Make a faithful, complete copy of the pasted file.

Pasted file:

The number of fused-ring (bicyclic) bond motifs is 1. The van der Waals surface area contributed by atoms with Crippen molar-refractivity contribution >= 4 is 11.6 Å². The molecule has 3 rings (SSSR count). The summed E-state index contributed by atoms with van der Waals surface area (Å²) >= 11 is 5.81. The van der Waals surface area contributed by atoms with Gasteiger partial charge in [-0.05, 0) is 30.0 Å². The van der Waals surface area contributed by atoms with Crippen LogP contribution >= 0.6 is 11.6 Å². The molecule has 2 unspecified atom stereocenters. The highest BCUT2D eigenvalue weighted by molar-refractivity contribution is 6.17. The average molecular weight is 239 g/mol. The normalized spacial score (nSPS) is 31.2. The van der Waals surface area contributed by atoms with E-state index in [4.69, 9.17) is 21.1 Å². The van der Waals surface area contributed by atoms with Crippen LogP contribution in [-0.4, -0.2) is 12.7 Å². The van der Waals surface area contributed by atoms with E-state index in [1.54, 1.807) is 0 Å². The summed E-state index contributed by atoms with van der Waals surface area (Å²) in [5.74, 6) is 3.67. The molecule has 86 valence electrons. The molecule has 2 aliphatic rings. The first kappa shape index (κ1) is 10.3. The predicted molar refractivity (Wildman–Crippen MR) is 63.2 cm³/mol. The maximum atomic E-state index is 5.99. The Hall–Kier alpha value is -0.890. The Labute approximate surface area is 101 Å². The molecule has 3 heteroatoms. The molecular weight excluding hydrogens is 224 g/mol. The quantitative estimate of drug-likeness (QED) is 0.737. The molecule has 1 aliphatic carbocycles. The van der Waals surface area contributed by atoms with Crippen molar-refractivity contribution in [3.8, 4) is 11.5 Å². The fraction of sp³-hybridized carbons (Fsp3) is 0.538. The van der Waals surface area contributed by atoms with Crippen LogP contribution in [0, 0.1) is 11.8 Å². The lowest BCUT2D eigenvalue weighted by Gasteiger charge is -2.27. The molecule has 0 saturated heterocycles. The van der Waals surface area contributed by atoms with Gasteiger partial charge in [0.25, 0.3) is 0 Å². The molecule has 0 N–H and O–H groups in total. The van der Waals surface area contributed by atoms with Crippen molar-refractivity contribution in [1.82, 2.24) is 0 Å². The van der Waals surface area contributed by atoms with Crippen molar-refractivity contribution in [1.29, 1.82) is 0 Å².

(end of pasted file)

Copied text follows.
The number of fused-ring (bicyclic) bond motifs is 1. The van der Waals surface area contributed by atoms with Crippen molar-refractivity contribution >= 4 is 11.6 Å². The molecule has 3 rings (SSSR count). The summed E-state index contributed by atoms with van der Waals surface area (Å²) >= 11 is 5.81. The van der Waals surface area contributed by atoms with Gasteiger partial charge in [-0.05, 0) is 30.0 Å². The van der Waals surface area contributed by atoms with Crippen LogP contribution >= 0.6 is 11.6 Å². The molecule has 2 unspecified atom stereocenters. The highest BCUT2D eigenvalue weighted by molar-refractivity contribution is 6.17. The average molecular weight is 239 g/mol. The normalized spacial score (nSPS) is 31.2. The van der Waals surface area contributed by atoms with E-state index in [4.69, 9.17) is 21.1 Å². The van der Waals surface area contributed by atoms with Crippen LogP contribution in [-0.4, -0.2) is 12.7 Å². The van der Waals surface area contributed by atoms with E-state index in [1.54, 1.807) is 0 Å². The summed E-state index contributed by atoms with van der Waals surface area (Å²) in [5.74, 6) is 3.67. The molecule has 86 valence electrons. The molecule has 2 aliphatic rings. The first kappa shape index (κ1) is 10.3. The predicted molar refractivity (Wildman–Crippen MR) is 63.2 cm³/mol. The maximum atomic E-state index is 5.99. The Hall–Kier alpha value is -0.890. The Labute approximate surface area is 101 Å². The molecule has 3 heteroatoms. The molecular weight excluding hydrogens is 224 g/mol. The quantitative estimate of drug-likeness (QED) is 0.737. The molecule has 1 aliphatic carbocycles. The van der Waals surface area contributed by atoms with Crippen molar-refractivity contribution in [3.8, 4) is 11.5 Å². The fraction of sp³-hybridized carbons (Fsp3) is 0.538. The van der Waals surface area contributed by atoms with Crippen LogP contribution in [0, 0.1) is 11.8 Å². The lowest BCUT2D eigenvalue weighted by Gasteiger charge is -2.27. The molecule has 0 saturated heterocycles. The van der Waals surface area contributed by atoms with Gasteiger partial charge in [0.25, 0.3) is 0 Å². The molecule has 0 N–H and O–H groups in total. The van der Waals surface area contributed by atoms with Crippen molar-refractivity contribution in [1.82, 2.24) is 0 Å². The van der Waals surface area contributed by atoms with Crippen molar-refractivity contribution in [1.29, 1.82) is 0 Å².